Judges hold bar/restaurant owners to answer criminally if a drunken patron has continued to be served alcoholic drinks and then goes out to drive drunk and injure, kill or maim someone. Why not have stiff criminal liability for guns for an owner who fails to secure them properly and that failure permits his guns to be used to cause injury and death? Why not propose a gun control law requiring owners to carry insurance the same as we do with automobiles?
John Kimbrough December 26, 2012 at 04:12 PM
This seems like a reasonable and wise idea Frances.............
Karen Bertram December 26, 2012 at 04:35 PM
John, thank you for your balanced response to Ms. Long’s blog. Elsewhere I read comments lambasting her as an opportunistic grandstander simply seeking attention for herself. Like you, however, I understood her to simply be saying that no matter how many resources and caring people are put towards helping the mentally ill, sometimes it is simply not enough and things go wrong. The question in general is what to do better, and what can be done about people like Adam Lanza or the seemingly upstanding pillar of your community -- the man who molested you—who could have gotten the help he needed? In a recent letter to the public, Michael Moore suggests that more and better gun control along with improved access to health/mental care is not the complete answer. Rather, he suggests, Americans who are by nature quite violent could examine their collective attitudes towards others. We have a winner take all mentality coupled with the belief that we are entitled to that which we covet. He offers several historical examples including our current use of drones in a few places around the world, which have killed people we “suspect” might be planning to harm us. In closing, thank you too for sharing your personal experiences. It seems despite hard times you have managed to become a compassionate, thoughtful and introspective person. And that’s pretty terrific!
John Kimbrough December 26, 2012 at 07:12 PM
Hello Karen.....Thank you for your kind and thoughtful comments...I am also thankful that you and others in this world think and speak in a wise and calm manner.....I am sure that someone like yourself, even if you can not make needed changes for the good of all on a national or state level, can still work for positive changes and good will within your own neighborhood, circle of friends and family..........May God and The Buddha bless you in all things today and everyday.................and by the way, please have a happy holiday.........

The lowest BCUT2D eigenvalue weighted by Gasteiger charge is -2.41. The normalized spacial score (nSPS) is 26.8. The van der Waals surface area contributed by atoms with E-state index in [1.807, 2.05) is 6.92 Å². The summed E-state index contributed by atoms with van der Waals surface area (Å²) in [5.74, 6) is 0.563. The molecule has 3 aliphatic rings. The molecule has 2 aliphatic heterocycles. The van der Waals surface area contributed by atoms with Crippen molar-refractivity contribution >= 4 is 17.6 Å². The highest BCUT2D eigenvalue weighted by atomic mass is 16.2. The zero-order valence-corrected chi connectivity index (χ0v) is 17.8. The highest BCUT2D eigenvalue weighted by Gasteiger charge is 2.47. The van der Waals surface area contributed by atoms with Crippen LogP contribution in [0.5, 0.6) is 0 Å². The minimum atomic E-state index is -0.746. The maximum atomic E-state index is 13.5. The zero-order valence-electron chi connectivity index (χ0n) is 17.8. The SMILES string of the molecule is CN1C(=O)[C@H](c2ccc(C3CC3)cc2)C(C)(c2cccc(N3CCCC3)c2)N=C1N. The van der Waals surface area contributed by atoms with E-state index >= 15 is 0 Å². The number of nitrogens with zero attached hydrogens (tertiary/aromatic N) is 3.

Deborah Jones-Brown December 26, 2012 at 07:27 PM
The issue can also extend the to psyche of Americans. History is definitely ignored. The cognitive denial of this kind of history bleeds into our neighborhoods, rich and poor. However this idea of PRIVILEGED makes people think they are different from those less PRIVILEGED. Therefore, one's crimes are is seen as a social issue - and that same 'social issue' elsewhere is crime done by monsters. I will mention here The Central Park Five and their efforts for Justice. However, America do not think that Black Men are valuable, therefore, you may not make the connection! & That is the problem America! Your children are showing you what the adults are training them to do as they continue to clean out the gun rakes of Assault Rifles! You had a very bright young man, who lived out the atmosphere of violence hidden behind lawns and the idea that there is somewhere in America where violence do not live! Until Americans address their violent pass to progress & their violent present for progress, no matter how well-to-do its violence will not escape you. Consequently, the mental illness suffered by Adam Lanza was exacerbated by the sick psyche of America straight up. The PAIN of VIOLENCE continues to spread & Mothers and Fathers, Family, Friends suffer a profound loss! Learn your history & work to not repeat its VIOLENCE. A People's History of the United States http://www.historyisaweapon.com/zinnapeopleshistory.html
Karen Bertram December 27, 2012 at 12:36 PM
John, thank you for your newest comments and happy holidays and especially happy new year to you too. As for being a catalyst for change, luckily I grew up with people who were political and community spirited, which means that early on I learned that reaching out and helping is a great way to be connected to people and to one’s community. However, not everyone I meet is like minded I’m sorry to say. So I do point out, gently, that it is not always necessary to donate money. That in fact, a donation of time can sometimes be even more important than money. Anyway … thanks again for sharing.
John Kimbrough December 27, 2012 at 05:37 PM
I think we live in a world with hope and trust because of people like you Karen…..
John Kimbrough December 27, 2012 at 05:39 PM
There are some good points made in your post Deborah......We may be lost and confused as a society, culture, country and people......If the only criteria that we have to live by is our own thoughts and feelings, we may always be moving forward into darkness, not light......
John Kimbrough December 27, 2012 at 05:57 PM